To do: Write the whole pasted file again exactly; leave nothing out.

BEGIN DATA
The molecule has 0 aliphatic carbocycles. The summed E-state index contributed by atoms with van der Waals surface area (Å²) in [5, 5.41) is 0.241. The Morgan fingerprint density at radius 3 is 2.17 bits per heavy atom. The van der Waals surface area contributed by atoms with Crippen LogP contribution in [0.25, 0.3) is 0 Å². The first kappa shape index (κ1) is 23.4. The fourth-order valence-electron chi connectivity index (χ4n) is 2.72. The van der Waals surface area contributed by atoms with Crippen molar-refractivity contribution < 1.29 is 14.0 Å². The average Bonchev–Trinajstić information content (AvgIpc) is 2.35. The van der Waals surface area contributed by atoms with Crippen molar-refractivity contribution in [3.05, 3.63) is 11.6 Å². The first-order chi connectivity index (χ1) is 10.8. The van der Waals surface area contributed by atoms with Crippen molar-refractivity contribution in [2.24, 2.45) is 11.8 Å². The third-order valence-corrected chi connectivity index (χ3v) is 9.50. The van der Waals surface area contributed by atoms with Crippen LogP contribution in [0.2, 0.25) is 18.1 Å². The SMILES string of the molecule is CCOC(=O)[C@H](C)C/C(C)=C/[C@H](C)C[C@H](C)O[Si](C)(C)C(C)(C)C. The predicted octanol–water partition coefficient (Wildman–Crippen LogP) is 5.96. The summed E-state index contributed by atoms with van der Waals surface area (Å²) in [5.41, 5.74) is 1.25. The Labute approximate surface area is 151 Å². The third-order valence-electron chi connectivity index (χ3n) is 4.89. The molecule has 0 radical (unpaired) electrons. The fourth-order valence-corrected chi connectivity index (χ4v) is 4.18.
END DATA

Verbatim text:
The molecule has 0 aliphatic carbocycles. The summed E-state index contributed by atoms with van der Waals surface area (Å²) in [5, 5.41) is 0.241. The Morgan fingerprint density at radius 3 is 2.17 bits per heavy atom. The van der Waals surface area contributed by atoms with Crippen LogP contribution in [0.25, 0.3) is 0 Å². The first kappa shape index (κ1) is 23.4. The fourth-order valence-electron chi connectivity index (χ4n) is 2.72. The van der Waals surface area contributed by atoms with Crippen molar-refractivity contribution < 1.29 is 14.0 Å². The average Bonchev–Trinajstić information content (AvgIpc) is 2.35. The van der Waals surface area contributed by atoms with Crippen molar-refractivity contribution in [3.05, 3.63) is 11.6 Å². The first-order chi connectivity index (χ1) is 10.8. The van der Waals surface area contributed by atoms with Crippen molar-refractivity contribution in [2.24, 2.45) is 11.8 Å². The third-order valence-corrected chi connectivity index (χ3v) is 9.50. The van der Waals surface area contributed by atoms with Crippen LogP contribution in [0.2, 0.25) is 18.1 Å². The SMILES string of the molecule is CCOC(=O)[C@H](C)C/C(C)=C/[C@H](C)C[C@H](C)O[Si](C)(C)C(C)(C)C. The predicted octanol–water partition coefficient (Wildman–Crippen LogP) is 5.96. The summed E-state index contributed by atoms with van der Waals surface area (Å²) in [5.41, 5.74) is 1.25. The Labute approximate surface area is 151 Å². The third-order valence-electron chi connectivity index (χ3n) is 4.89. The molecule has 0 radical (unpaired) electrons. The fourth-order valence-corrected chi connectivity index (χ4v) is 4.18.